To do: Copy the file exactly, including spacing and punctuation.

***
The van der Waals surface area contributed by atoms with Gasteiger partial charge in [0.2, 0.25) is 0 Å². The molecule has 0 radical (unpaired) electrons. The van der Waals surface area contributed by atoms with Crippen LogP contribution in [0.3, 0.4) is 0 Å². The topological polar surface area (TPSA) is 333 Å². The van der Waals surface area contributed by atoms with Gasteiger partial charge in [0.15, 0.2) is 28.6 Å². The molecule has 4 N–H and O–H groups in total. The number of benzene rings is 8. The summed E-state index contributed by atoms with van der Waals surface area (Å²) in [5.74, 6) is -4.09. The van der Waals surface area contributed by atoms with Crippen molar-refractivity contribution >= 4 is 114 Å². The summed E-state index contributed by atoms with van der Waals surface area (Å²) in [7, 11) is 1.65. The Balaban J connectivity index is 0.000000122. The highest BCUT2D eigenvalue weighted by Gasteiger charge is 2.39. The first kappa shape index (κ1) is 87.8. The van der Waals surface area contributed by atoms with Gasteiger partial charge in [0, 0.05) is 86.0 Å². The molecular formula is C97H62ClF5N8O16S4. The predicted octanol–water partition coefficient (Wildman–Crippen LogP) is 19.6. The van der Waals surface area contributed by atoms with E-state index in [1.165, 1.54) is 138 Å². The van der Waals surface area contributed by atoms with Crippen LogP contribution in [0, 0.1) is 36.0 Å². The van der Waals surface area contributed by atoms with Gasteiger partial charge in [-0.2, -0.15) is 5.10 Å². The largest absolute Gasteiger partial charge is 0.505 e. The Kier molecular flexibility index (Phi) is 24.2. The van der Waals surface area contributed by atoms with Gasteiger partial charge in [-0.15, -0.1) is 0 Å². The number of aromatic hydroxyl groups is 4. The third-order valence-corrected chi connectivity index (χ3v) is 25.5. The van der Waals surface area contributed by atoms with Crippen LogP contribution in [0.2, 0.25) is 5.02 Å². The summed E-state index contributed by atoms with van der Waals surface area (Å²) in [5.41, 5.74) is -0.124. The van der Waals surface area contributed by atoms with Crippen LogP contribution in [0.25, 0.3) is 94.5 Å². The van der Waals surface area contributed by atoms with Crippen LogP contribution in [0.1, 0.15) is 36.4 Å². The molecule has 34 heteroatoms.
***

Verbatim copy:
The van der Waals surface area contributed by atoms with Gasteiger partial charge in [0.2, 0.25) is 0 Å². The molecule has 0 radical (unpaired) electrons. The van der Waals surface area contributed by atoms with Crippen LogP contribution in [0.3, 0.4) is 0 Å². The topological polar surface area (TPSA) is 333 Å². The van der Waals surface area contributed by atoms with Gasteiger partial charge in [0.15, 0.2) is 28.6 Å². The molecule has 4 N–H and O–H groups in total. The number of benzene rings is 8. The summed E-state index contributed by atoms with van der Waals surface area (Å²) in [5.74, 6) is -4.09. The van der Waals surface area contributed by atoms with Crippen molar-refractivity contribution >= 4 is 114 Å². The summed E-state index contributed by atoms with van der Waals surface area (Å²) in [7, 11) is 1.65. The Balaban J connectivity index is 0.000000122. The highest BCUT2D eigenvalue weighted by Gasteiger charge is 2.39. The first kappa shape index (κ1) is 87.8. The van der Waals surface area contributed by atoms with Gasteiger partial charge in [0, 0.05) is 86.0 Å². The molecular formula is C97H62ClF5N8O16S4. The predicted octanol–water partition coefficient (Wildman–Crippen LogP) is 19.6. The van der Waals surface area contributed by atoms with E-state index in [1.165, 1.54) is 138 Å². The van der Waals surface area contributed by atoms with Crippen LogP contribution in [0, 0.1) is 36.0 Å². The van der Waals surface area contributed by atoms with Gasteiger partial charge in [-0.2, -0.15) is 5.10 Å². The largest absolute Gasteiger partial charge is 0.505 e. The Kier molecular flexibility index (Phi) is 24.2. The van der Waals surface area contributed by atoms with Gasteiger partial charge in [-0.15, -0.1) is 0 Å². The number of aromatic hydroxyl groups is 4. The third-order valence-corrected chi connectivity index (χ3v) is 25.5. The van der Waals surface area contributed by atoms with Crippen LogP contribution in [0.2, 0.25) is 5.02 Å². The summed E-state index contributed by atoms with van der Waals surface area (Å²) in [5.41, 5.74) is -0.124. The van der Waals surface area contributed by atoms with Crippen LogP contribution in [0.25, 0.3) is 94.5 Å². The van der Waals surface area contributed by atoms with Crippen LogP contribution in [0.1, 0.15) is 36.4 Å². The molecule has 34 heteroatoms.